Yet the status of Christianity remained unsteady. So long as the church was dependent on the whim of a Roman emperor for its survival, it could never feel truly secure. And so it proved. In 303, Diocletian began a systematic persecution of Christians throughout the empire. But the campaign of persecution, though widespread, was not uniformly carried out. Diocletian was simply one of four ruling emperors, two of whom (Constantius and Maximian) were unwilling participants in the general proscription. And so the Church, though considerably weakened, lived on to fight another day.

It seemed to many Christians that the Church would only enjoy any degree of long-term stability if it had access to temporal as well as spiritual power. Thankfully, they wouldn't have too long to wait. At the Battle of Milvian Bridge in 312, Constantine, son of Constantius, claimed to have a vision promising him victory against his rival, the Emperor Maxentius, if his soldiers had the Chi-Ro symbol (☧) painted on their shields. Whatever the veracity of this story, there can be no doubt that Constantine credited Christianity with his victory on the battefield that day. And the rest, as they say, is history.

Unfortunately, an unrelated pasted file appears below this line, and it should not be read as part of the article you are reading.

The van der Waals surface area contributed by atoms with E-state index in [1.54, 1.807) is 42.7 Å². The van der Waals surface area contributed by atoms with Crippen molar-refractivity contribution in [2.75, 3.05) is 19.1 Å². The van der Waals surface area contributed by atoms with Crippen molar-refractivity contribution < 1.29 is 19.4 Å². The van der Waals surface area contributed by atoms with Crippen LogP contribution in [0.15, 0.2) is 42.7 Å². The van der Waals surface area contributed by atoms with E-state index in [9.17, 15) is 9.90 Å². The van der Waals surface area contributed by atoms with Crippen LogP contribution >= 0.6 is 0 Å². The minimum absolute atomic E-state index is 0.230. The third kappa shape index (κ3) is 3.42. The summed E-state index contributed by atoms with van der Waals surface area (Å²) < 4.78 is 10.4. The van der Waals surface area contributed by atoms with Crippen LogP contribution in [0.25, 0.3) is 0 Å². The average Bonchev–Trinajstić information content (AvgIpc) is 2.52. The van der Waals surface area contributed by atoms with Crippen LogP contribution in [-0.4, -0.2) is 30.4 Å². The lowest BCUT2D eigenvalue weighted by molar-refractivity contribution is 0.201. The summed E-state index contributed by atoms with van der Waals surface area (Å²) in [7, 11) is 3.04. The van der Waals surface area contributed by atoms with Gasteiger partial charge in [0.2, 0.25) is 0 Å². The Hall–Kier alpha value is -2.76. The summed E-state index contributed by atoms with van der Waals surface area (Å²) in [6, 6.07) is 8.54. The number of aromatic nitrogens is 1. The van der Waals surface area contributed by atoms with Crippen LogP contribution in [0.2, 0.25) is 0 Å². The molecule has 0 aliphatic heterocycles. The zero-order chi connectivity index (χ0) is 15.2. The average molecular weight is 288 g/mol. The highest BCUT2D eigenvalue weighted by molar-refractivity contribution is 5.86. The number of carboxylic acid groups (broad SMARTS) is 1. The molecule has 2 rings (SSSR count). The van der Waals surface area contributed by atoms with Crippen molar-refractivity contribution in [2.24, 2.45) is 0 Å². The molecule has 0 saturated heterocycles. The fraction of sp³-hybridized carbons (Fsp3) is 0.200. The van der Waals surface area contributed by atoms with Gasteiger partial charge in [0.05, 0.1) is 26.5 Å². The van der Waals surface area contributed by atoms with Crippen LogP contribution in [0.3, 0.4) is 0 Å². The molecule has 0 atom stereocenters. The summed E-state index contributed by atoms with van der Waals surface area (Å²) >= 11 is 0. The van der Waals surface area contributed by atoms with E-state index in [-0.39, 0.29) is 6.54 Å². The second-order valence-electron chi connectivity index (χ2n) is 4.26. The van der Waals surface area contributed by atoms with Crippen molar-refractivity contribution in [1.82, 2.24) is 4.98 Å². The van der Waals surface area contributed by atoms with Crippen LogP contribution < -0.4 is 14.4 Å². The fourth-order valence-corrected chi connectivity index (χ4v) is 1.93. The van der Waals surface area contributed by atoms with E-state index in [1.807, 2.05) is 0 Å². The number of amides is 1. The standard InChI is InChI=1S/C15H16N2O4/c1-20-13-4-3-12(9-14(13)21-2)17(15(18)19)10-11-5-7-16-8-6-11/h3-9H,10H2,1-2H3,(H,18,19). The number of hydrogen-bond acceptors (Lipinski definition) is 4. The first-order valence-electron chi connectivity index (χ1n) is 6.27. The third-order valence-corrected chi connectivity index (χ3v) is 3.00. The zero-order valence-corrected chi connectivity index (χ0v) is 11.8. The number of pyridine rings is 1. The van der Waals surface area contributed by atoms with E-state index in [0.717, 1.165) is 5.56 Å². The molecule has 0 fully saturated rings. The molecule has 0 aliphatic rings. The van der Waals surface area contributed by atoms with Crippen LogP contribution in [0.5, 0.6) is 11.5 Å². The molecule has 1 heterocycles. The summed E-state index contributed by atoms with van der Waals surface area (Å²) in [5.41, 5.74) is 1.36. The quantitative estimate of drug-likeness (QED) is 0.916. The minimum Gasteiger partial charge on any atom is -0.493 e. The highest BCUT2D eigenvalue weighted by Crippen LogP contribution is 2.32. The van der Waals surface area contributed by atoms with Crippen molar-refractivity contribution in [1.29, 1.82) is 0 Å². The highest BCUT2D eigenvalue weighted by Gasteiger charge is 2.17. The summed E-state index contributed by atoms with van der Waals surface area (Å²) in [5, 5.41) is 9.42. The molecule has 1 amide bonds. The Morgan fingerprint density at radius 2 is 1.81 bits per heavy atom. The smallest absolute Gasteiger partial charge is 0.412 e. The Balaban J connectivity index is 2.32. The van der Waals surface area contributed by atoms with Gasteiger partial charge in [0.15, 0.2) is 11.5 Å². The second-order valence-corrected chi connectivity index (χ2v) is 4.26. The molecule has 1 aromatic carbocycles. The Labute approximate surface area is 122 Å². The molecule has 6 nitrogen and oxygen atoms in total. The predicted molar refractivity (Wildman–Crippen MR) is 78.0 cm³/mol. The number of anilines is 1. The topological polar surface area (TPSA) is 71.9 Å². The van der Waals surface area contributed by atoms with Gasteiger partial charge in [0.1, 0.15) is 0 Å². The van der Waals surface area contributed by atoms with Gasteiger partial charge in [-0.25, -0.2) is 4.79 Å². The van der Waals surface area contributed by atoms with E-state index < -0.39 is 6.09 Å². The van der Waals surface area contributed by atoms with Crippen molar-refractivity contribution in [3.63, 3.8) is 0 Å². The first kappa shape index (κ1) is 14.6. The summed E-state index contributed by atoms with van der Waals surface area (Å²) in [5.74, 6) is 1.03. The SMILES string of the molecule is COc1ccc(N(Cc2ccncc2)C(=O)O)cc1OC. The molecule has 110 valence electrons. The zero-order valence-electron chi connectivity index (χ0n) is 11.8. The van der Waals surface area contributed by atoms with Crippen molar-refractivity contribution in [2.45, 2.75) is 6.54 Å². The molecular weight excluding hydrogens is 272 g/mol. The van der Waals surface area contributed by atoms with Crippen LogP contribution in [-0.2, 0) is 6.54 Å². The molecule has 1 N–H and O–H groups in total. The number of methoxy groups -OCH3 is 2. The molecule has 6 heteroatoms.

The Christian Church now had what it had needed for a long time: temporal power to buttress its spiritual authority. The rise of Christianity from an obscure offshoot of Judaism to a world religion was now complete. The Emperor Constantine set about reversing the effects of Diocletian's persecution, formally promulgating the Edict of Milan in 313 CE. Not only was Christianity now tolerated, it was actively encouraged, even favored within the empire.

In addition, Constantine took on the role of an arbiter in theological disputes. The persecutions under Diocletian had been particularly harsh in North Africa. This had led to the explosion of a number of heretical Christian sects, such as the Donatists, who held that any clergyman who had yielded to persecution under the Romans was indelibly corrupted and could no longer administer the sacraments. Christianity, they felt, should be a church of saints, not sinners.